If this big project is approved, Menlo Park has to shift from a glass-half-empty attitude to a glass-half-full attitude. The City Council needs to approach this huge event positively and aggressively. We have to change this from "the worst thing that ever happened to our city" to "the best thing that ever happened to our city".

Of course, if the High Speed Rail proposition is defeated that’s not the end. The City Council needs to be prepared to take advantage of the funding available for the project to electrify CalTrain.

(end of his message)

the statement above:

If this big project is approved, Menlo Park has to shift from a glass-half-empty attitude to a glass-half-full attitude. The City Council needs to approach this huge event positively and aggressively. We have to change this from "the worst thing that ever happened to our city" to "the best thing that ever happened to our city".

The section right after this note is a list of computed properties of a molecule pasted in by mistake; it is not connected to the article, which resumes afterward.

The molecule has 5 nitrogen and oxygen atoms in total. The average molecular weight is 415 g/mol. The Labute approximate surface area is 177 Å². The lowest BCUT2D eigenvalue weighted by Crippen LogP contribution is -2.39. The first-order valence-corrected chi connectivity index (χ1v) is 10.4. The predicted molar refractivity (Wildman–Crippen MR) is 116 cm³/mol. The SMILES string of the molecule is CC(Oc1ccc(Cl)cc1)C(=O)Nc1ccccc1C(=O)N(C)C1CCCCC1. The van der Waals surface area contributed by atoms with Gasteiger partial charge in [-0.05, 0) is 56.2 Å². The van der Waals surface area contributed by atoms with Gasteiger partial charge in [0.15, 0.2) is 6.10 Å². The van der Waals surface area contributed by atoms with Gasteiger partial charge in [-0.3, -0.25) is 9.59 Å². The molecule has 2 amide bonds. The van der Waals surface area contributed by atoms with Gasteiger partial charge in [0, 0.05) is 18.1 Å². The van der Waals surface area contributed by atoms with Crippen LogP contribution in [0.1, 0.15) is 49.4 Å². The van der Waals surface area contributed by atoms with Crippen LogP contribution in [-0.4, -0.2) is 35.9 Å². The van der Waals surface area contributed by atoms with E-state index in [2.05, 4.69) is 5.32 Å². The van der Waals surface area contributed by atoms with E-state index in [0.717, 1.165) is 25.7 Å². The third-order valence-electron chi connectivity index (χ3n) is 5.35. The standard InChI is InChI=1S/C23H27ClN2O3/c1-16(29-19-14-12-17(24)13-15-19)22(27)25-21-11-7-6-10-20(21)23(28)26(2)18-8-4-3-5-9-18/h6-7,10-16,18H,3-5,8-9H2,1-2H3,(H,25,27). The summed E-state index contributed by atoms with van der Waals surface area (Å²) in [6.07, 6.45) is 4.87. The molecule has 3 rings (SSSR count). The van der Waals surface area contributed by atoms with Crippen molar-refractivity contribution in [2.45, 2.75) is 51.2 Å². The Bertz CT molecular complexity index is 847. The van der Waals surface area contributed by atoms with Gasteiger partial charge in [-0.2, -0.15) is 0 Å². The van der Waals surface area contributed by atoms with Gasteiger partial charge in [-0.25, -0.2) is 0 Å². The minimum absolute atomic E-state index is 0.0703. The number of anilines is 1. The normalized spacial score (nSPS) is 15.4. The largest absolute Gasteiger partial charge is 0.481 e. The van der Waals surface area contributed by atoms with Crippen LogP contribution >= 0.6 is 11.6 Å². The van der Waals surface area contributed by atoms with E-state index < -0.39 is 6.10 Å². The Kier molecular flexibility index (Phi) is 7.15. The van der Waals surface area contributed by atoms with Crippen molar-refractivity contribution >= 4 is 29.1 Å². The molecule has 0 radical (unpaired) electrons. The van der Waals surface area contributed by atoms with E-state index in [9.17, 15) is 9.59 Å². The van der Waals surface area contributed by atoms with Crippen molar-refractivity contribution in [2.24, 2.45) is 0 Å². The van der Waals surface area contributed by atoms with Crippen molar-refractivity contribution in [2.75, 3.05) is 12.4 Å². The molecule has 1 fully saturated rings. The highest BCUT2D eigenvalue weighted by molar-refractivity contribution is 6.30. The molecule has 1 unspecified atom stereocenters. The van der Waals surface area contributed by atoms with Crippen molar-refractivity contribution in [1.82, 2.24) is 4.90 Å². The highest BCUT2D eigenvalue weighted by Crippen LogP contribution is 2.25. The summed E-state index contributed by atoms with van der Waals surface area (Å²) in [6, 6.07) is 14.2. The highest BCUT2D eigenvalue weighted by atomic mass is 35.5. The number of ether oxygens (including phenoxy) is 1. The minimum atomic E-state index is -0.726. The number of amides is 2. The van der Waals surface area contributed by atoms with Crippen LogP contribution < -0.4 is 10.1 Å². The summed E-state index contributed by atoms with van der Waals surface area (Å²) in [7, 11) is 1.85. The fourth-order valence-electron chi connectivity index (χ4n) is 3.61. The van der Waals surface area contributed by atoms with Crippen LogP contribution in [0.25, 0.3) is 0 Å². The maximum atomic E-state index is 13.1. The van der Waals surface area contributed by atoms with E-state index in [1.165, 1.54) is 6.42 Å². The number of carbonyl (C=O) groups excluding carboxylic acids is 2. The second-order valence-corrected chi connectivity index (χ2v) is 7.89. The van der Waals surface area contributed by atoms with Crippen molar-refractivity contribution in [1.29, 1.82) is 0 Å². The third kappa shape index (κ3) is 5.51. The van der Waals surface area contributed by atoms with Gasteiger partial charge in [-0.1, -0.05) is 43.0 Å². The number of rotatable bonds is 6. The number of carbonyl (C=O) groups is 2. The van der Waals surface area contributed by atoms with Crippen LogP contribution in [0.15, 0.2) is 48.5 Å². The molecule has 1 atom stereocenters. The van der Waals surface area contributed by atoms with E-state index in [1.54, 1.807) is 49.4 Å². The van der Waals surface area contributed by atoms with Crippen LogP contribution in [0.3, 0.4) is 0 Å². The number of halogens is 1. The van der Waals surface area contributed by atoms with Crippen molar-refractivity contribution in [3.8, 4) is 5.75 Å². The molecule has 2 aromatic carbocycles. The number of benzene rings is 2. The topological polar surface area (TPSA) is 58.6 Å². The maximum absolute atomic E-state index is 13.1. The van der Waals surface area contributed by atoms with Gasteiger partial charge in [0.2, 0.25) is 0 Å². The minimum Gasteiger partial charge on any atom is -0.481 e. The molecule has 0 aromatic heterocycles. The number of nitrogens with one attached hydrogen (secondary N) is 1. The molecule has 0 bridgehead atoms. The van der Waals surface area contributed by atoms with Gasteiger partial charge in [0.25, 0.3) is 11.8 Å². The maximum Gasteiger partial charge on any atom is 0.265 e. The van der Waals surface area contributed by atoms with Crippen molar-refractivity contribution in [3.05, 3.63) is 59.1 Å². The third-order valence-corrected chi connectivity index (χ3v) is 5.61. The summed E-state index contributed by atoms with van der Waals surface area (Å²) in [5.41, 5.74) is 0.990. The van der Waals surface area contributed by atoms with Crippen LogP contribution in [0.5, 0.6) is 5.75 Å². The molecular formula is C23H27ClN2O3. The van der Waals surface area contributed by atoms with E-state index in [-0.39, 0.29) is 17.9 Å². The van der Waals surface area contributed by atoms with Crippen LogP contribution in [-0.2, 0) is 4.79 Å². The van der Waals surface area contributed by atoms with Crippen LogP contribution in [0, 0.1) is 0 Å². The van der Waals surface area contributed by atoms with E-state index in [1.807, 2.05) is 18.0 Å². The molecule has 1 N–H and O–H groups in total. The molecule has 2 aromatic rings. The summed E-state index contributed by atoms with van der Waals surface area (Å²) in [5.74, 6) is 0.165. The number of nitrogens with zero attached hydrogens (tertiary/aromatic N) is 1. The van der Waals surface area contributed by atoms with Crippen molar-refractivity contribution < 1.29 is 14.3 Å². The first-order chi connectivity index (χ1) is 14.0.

really takes the cake and should ensure that no voter in Menlo Park should consider voting for him. We don't need another council person who is not working for the interests for Menlo Park.

Rick takes the position of the Menlo Park Chamber which endorses this High Speed Rail project. It is a disaster for Menlo Park. The California chamber of councils has recommended a no vote on Prop 1A.

BTW, the Council has not voted to spend any money on the lawsuit -- at least get your facts straight Rick.

Well let's just take care of Mr. Ciradella --- just don't give him your vote.

Comments (2)

Like this comment
Posted by Mary
a resident of Menlo Park: Felton Gables
on Oct 8, 2008 at 10:03 pm